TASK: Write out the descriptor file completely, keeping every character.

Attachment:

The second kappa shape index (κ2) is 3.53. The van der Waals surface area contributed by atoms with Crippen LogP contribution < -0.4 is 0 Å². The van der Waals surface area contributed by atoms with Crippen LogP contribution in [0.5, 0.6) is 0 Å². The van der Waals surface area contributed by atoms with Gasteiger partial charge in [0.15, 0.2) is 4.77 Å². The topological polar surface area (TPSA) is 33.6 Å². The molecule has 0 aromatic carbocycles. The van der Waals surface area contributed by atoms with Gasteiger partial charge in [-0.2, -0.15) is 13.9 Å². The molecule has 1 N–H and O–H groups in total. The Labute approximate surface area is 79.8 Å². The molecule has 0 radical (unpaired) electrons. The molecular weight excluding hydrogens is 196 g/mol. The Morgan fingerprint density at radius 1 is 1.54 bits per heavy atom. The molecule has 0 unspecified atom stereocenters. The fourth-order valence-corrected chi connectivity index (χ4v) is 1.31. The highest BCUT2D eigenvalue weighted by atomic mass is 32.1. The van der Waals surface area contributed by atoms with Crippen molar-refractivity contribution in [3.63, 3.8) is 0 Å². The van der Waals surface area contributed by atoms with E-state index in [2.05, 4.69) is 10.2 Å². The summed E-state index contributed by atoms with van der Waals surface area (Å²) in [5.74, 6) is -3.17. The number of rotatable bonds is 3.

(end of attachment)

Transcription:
The second kappa shape index (κ2) is 3.53. The van der Waals surface area contributed by atoms with Crippen LogP contribution < -0.4 is 0 Å². The van der Waals surface area contributed by atoms with Crippen LogP contribution in [0.5, 0.6) is 0 Å². The van der Waals surface area contributed by atoms with Gasteiger partial charge in [0.15, 0.2) is 4.77 Å². The topological polar surface area (TPSA) is 33.6 Å². The molecule has 0 aromatic carbocycles. The van der Waals surface area contributed by atoms with Gasteiger partial charge in [-0.2, -0.15) is 13.9 Å². The molecule has 1 N–H and O–H groups in total. The Labute approximate surface area is 79.8 Å². The molecule has 0 radical (unpaired) electrons. The molecular weight excluding hydrogens is 196 g/mol. The Morgan fingerprint density at radius 1 is 1.54 bits per heavy atom. The molecule has 0 unspecified atom stereocenters. The fourth-order valence-corrected chi connectivity index (χ4v) is 1.31. The highest BCUT2D eigenvalue weighted by atomic mass is 32.1. The van der Waals surface area contributed by atoms with Crippen molar-refractivity contribution in [3.63, 3.8) is 0 Å². The van der Waals surface area contributed by atoms with E-state index in [2.05, 4.69) is 10.2 Å². The summed E-state index contributed by atoms with van der Waals surface area (Å²) in [5.74, 6) is -3.17. The number of rotatable bonds is 3.